in Visual Studio designer I created a

then I wrote the following code in the console's main class to prove that transactions really works.

using System;
using System.Collections.Generic;
using System.Text;
using System.Data.SqlClient;

namespace TestDatasetTransaction
class Program
static void Main(string[] args)
int customerID = 1;

CustomerDataSet customer = new CustomerDataSet();

//fill all records in CustomerDataSet with data for one customer
CustomerDataSetTableAdapters.CustomerTableAdapter customerTableAdapter = new CustomerDataSetTableAdapters.CustomerTableAdapter();
customerTableAdapter.FillByCustomerID(customer.Customer, customerID);

CustomerDataSetTableAdapters.AddressTableAdapter addressTableAdapter = new CustomerDataSetTableAdapters.AddressTableAdapter();
addressTableAdapter.FillByCustomerID(customer.Address, customerID);

CustomerDataSetTableAdapters.CustomerAddressTableAdapter customerAddressTableAdapter = new CustomerDataSetTableAdapters.CustomerAddressTableAdapter();
customerAddressTableAdapter.FillByCustomerID(customer.CustomerAddress, customerID);

Console.WriteLine("Current Customer's ModifiedDate is : {0:g}", customer.Customer[0].ModifiedDate);

//make some changes
//this change is valid
customer.Customer[0].ModifiedDate = DateTime.Now;
Console.WriteLine("Will change Customer's ModifiedDate to : {0:g}", customer.Customer[0].ModifiedDate);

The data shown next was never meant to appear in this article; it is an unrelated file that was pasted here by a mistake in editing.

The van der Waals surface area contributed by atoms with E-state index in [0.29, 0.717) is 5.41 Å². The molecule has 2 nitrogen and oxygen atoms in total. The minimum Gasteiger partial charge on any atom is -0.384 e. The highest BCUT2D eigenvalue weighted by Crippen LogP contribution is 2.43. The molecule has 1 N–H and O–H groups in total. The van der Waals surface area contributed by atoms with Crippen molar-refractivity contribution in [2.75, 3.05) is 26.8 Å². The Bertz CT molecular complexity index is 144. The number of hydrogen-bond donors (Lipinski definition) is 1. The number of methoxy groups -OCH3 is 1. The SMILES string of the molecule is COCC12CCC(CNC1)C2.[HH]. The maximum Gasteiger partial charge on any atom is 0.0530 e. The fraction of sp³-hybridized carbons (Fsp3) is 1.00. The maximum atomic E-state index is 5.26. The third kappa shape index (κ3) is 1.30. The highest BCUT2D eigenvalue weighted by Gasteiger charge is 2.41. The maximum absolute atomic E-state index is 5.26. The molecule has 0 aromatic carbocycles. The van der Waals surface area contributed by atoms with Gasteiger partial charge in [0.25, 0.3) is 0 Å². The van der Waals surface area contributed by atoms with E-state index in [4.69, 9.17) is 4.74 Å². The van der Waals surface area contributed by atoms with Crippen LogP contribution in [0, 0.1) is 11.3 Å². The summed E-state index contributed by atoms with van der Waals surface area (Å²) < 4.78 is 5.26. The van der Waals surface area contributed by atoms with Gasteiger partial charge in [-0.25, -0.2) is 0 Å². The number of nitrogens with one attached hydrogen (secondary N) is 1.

//this change is not valid, sql server will not accept such date
customer.Address[0].ModifiedDate = DateTime.MinValue;
Console.WriteLine("Will change Address ModifiedDate to : {0:g}", customer.Address[0].ModifiedDate);

using (SqlConnection conn = new SqlConnection(
SqlTransaction tran = null;
tran = conn.BeginTransaction();

customerTableAdapter.Connection = conn;
addressTableAdapter.Connection = conn;
customerAddressTableAdapter.Connection = conn;




catch (Exception ex)
if (tran != null) tran.Rollback();

customerTableAdapter.FillByCustomerID(customer.Customer, customerID);


Console.WriteLine("Finally Customer's ModifiedDate is : {0:g}", customer.Customer[0].ModifiedDate);
Console.WriteLine("Press a key");



The console output was respectivly

Current Customer's ModifiedDate is : 19.03.2008 17:16
Will change Customer's ModifiedDate to : 19.03.2008 17:33
Will change Address ModifiedDate to : 01.01.0001 0:00
Over SqlDateTime. Should be from 1/1/1753 12:00:00 AM to
12/31/9999 11:59:59 PM.
Finally Customer's ModifiedDate is : 19.03.2008 17:16
Press a key


So, the transaction really works, and because of an exception happened during update of the 2nd table, all changes made to the first table was rolled back.